Mr. Lekan Otunfodunrin, who took journalists on the topic, ‘Exploiting the FOI Act in Reporting Environmental Governance’, described it as an Act to make public records and information more freely available, provide for public access to public records and information, protect public records and information to the extent consistent with the public interest and the protection of personal privacy, protect serving public officers from adverse consequences of disclosing certain kinds of official information without authorization and establish procedures for the achievement of those purposes and; for related matters.
He defined Environmental Governance as the means by which society determines and acts on goals and priorities related to the management of natural resources, which includes the rules, both formal and informal, that govern human behaviour in decision-making processes as well as the decisions themselves.
He also described Environmental governance as being synonymous with interventions aiming at changes in environment-related activities, knowledge, institutions, decision-making, and behaviours.
“More specifically, we use environmental governance to refer to set of regulatory processes and organizations through which political actors influence environmental actions and outcomes, “ he said.
The editor also listed the Key principles of environmental governance to include, embedding the environment in all levels of decision-making and action; conceptualizing cities and communities, economic and political life as a subset of the environment; emphasizing the connection of people to the ecosystems in which they live and promoting the transition from open-loop/cradle-to-grave systems (like garbage disposal with no recycling) to closed-loop/cradle-to-cradle systems (like permaculture and zero wastes strategies).
Citing the issue of ‘Global State of Environmental Governance’, Otunfodunrin explained, “Despite a great awareness of environmental questions from developed and developing countries, there is environmental degradation and the appearance of new environmental problems. This situation is caused by the parlous state of global environmental governance, wherein current global environmental governance is unable to address environmental issues due to many factors”.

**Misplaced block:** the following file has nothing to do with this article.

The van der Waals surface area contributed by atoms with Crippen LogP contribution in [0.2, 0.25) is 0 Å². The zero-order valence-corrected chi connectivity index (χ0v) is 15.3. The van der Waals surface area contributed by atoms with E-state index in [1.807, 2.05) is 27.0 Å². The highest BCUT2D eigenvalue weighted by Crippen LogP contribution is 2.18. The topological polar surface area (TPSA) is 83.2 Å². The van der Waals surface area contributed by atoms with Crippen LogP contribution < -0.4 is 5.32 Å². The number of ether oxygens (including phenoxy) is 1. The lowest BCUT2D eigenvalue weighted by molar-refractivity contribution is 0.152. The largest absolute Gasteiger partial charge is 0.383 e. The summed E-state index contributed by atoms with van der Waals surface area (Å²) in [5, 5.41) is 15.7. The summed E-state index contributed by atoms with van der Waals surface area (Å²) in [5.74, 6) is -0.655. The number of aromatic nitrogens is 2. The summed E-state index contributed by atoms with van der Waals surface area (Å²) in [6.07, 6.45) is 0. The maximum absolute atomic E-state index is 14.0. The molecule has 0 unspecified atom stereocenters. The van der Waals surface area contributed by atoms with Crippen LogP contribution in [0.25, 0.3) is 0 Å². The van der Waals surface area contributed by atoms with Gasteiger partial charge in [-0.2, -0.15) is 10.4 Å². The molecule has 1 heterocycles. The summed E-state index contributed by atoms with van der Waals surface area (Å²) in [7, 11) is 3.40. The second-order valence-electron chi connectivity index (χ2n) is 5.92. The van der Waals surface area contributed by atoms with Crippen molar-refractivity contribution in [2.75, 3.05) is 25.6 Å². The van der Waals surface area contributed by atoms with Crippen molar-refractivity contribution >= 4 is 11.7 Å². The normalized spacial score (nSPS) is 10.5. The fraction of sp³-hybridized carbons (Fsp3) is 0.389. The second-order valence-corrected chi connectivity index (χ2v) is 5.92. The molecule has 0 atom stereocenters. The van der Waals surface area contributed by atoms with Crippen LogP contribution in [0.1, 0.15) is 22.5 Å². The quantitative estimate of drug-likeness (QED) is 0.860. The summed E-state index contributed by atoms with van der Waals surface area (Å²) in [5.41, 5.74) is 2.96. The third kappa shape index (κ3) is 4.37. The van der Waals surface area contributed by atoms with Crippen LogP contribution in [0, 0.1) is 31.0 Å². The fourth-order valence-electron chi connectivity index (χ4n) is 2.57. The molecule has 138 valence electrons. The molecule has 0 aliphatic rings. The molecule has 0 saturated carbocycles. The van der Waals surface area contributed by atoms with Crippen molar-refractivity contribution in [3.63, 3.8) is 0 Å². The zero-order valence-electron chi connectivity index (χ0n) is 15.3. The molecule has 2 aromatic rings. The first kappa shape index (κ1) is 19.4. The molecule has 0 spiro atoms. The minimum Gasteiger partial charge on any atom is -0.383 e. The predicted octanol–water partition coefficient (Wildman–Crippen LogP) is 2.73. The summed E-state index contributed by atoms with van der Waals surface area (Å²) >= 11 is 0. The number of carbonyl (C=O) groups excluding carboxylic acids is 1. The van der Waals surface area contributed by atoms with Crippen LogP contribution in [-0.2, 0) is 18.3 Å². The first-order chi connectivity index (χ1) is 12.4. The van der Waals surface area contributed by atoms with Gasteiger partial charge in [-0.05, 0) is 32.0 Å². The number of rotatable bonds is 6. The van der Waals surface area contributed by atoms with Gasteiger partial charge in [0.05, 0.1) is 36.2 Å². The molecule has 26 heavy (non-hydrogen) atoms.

On the State of Environmental Governance in Nigeria, he explained with reference to the theory of John Lekan Oyefara, PhD of the Department of Sociology, Faculty of Social Sciences, University of Lagos, Akoka, Nigeria that says, “Governance or good governance in this regards is talking about ruling authority that provides enabling environment for the citizenry to achieve their goals and aspirations. Good governance here is not talking about people who fill positions of power for the fun of it, but people who fulfill their mandates as expected according to historical expectation.”
Also on State Legislations on the Environment in Nigeria, according to the same reference, he stated, “Despite these legislations and policies on environmental protection and conservation, environmental degradation has continued to worsen in Nigeria. The widespread view blames this on the ineffective execution of environmental protection laws in the country.”
On how to use FOI in reporting Environmental Governance, he noted that the act cannot be used without vast knowledge of it.
“FOI provides the media the opportunity to hold government and its agencies accountable
It gives the right to have access to records,” he said.
Although there are restrictions to information that are made available to the media under the FOI Act, due to certain policies that are binding, he urged the media to take advantage of the FOI Act as a powerful weapon to unravel the mysteries behind the misdeeds of resources managers in the country, rather than under-utilizing it amidst its benefits.